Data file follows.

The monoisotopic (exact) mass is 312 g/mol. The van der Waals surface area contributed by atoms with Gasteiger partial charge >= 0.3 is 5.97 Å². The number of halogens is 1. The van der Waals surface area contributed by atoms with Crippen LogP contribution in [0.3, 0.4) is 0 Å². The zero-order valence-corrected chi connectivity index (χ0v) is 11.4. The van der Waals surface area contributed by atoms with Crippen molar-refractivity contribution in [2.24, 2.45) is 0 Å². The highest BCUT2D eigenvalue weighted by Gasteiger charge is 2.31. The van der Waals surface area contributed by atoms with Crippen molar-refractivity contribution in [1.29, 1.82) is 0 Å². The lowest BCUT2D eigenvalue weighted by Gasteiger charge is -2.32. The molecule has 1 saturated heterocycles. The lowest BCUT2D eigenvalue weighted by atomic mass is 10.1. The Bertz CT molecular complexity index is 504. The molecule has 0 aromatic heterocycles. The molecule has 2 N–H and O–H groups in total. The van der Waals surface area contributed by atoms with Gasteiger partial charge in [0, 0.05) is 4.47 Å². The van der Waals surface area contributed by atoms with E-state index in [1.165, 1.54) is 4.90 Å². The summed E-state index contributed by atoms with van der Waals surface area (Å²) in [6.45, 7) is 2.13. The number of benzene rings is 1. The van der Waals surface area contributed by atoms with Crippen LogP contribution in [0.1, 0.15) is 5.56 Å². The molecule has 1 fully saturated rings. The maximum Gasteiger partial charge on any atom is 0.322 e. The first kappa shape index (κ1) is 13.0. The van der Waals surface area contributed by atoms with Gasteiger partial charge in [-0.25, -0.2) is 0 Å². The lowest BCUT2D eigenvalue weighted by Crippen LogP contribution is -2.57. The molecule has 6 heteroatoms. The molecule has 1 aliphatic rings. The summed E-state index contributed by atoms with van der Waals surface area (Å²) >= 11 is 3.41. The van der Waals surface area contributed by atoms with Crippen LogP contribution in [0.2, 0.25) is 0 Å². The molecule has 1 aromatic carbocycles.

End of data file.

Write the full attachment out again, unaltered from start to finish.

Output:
The monoisotopic (exact) mass is 312 g/mol. The van der Waals surface area contributed by atoms with Gasteiger partial charge >= 0.3 is 5.97 Å². The number of halogens is 1. The van der Waals surface area contributed by atoms with Crippen LogP contribution in [0.3, 0.4) is 0 Å². The zero-order valence-corrected chi connectivity index (χ0v) is 11.4. The van der Waals surface area contributed by atoms with Crippen molar-refractivity contribution in [2.24, 2.45) is 0 Å². The highest BCUT2D eigenvalue weighted by Gasteiger charge is 2.31. The van der Waals surface area contributed by atoms with Crippen molar-refractivity contribution in [1.29, 1.82) is 0 Å². The lowest BCUT2D eigenvalue weighted by Gasteiger charge is -2.32. The molecule has 1 saturated heterocycles. The lowest BCUT2D eigenvalue weighted by atomic mass is 10.1. The Bertz CT molecular complexity index is 504. The molecule has 0 aromatic heterocycles. The molecule has 2 N–H and O–H groups in total. The van der Waals surface area contributed by atoms with Gasteiger partial charge in [0, 0.05) is 4.47 Å². The van der Waals surface area contributed by atoms with E-state index in [1.165, 1.54) is 4.90 Å². The summed E-state index contributed by atoms with van der Waals surface area (Å²) in [6.45, 7) is 2.13. The number of benzene rings is 1. The van der Waals surface area contributed by atoms with Crippen LogP contribution in [0.1, 0.15) is 5.56 Å². The molecule has 1 fully saturated rings. The maximum Gasteiger partial charge on any atom is 0.322 e. The first kappa shape index (κ1) is 13.0. The van der Waals surface area contributed by atoms with Gasteiger partial charge in [-0.25, -0.2) is 0 Å². The lowest BCUT2D eigenvalue weighted by Crippen LogP contribution is -2.57. The molecule has 6 heteroatoms. The molecule has 1 aliphatic rings. The summed E-state index contributed by atoms with van der Waals surface area (Å²) >= 11 is 3.41. The van der Waals surface area contributed by atoms with Crippen LogP contribution in [0.2, 0.25) is 0 Å². The molecule has 1 aromatic carbocycles.